• Citrix Receiver for Web classic experience
    • Support for Framehawk – Also removed option to enable from VDA installation
    • Delivery Controller options for end-of-life products (VDI-in-a-Box, and XenMobile < 9.0)

A full list of changes can be found here:
https://docs.citrix.com/en-us/citrix-virtual-apps-desktops/whats-new.html

If you have any questions regarding Citrix Virtual Apps and Desktops, feel free to email me at robert.skyllberg@xenit.se or comment down below.



Microsoft Teams devices

So maybe you’ve read my article on Microsoft Teams Rooms? These solutions are just a part of Teams devices which offer smarter ways to connect and work together in the ever-changing workplace.

First of all, the Teams devices are certified to work with Teams and Skype for Business for that matter. Then they offer the best-in-class performance and crisp sound and picture that the certification requires.

Room Systems – check this article out.

Room phones – These are for smaller rooms which don’t need a complete Room System. These devices actually run Android and have the Teams client installed so essentially, the device and room is actually logged into a room. This way you can quickly book a room and join the meeting from the room phone. You don’t have to login with your personal credentials but it can also be a shared room which is always logged on. Here’s a sneak peek how it looks:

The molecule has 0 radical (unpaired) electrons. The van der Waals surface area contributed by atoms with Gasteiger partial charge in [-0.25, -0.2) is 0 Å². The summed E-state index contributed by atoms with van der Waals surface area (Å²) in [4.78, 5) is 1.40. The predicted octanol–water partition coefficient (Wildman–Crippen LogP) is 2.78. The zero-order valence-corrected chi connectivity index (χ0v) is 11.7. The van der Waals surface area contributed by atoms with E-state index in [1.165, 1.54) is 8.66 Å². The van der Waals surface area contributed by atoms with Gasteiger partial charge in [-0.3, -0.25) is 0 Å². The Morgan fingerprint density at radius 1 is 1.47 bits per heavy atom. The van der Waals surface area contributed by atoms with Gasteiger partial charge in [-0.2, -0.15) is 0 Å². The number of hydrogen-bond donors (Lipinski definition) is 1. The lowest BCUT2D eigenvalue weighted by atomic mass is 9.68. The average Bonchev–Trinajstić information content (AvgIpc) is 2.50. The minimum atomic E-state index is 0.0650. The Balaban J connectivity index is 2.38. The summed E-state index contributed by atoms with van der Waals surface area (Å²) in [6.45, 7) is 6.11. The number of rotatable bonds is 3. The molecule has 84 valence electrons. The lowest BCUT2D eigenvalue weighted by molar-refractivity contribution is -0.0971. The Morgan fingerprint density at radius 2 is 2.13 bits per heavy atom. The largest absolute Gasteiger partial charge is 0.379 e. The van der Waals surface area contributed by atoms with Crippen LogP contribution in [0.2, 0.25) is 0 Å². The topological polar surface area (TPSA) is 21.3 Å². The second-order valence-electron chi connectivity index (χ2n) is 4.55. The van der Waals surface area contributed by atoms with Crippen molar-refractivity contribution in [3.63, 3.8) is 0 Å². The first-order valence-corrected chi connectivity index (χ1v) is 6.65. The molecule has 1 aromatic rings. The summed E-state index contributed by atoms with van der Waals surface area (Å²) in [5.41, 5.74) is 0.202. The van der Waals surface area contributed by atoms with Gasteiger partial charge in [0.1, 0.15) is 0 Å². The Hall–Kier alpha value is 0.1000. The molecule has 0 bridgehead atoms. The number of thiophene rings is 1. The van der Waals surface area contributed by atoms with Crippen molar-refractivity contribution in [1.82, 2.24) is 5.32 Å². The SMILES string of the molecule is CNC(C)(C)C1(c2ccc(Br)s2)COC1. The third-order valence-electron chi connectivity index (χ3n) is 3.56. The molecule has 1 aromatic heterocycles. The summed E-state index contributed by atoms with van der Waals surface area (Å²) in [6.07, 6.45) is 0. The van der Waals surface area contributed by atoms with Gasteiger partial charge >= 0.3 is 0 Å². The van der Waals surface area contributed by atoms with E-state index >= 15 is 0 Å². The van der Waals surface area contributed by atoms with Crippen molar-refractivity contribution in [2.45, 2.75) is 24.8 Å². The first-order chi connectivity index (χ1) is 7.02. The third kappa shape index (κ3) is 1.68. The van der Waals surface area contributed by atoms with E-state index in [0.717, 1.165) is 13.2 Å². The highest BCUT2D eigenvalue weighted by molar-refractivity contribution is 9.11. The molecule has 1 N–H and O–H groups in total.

Personal devices – these devices are your personal ones. For example the Jabra 710 which has a Teams button/LED which will flash if you have a missed call and when you press it, it will get you to the missed calls list in the Teams client.

Desk phones are still used by many. For example the left one below is Plantronics Elara 60 which is a mobile dock. Just put your mobile phone in the dock for wireless charging and it will pair itself with the dock. You will get hard puttons for calling and also a Teams button which will flash if you have missed calls in Teams and will bring you to the missed calls list on your mobile phone and remind you when you have meetings.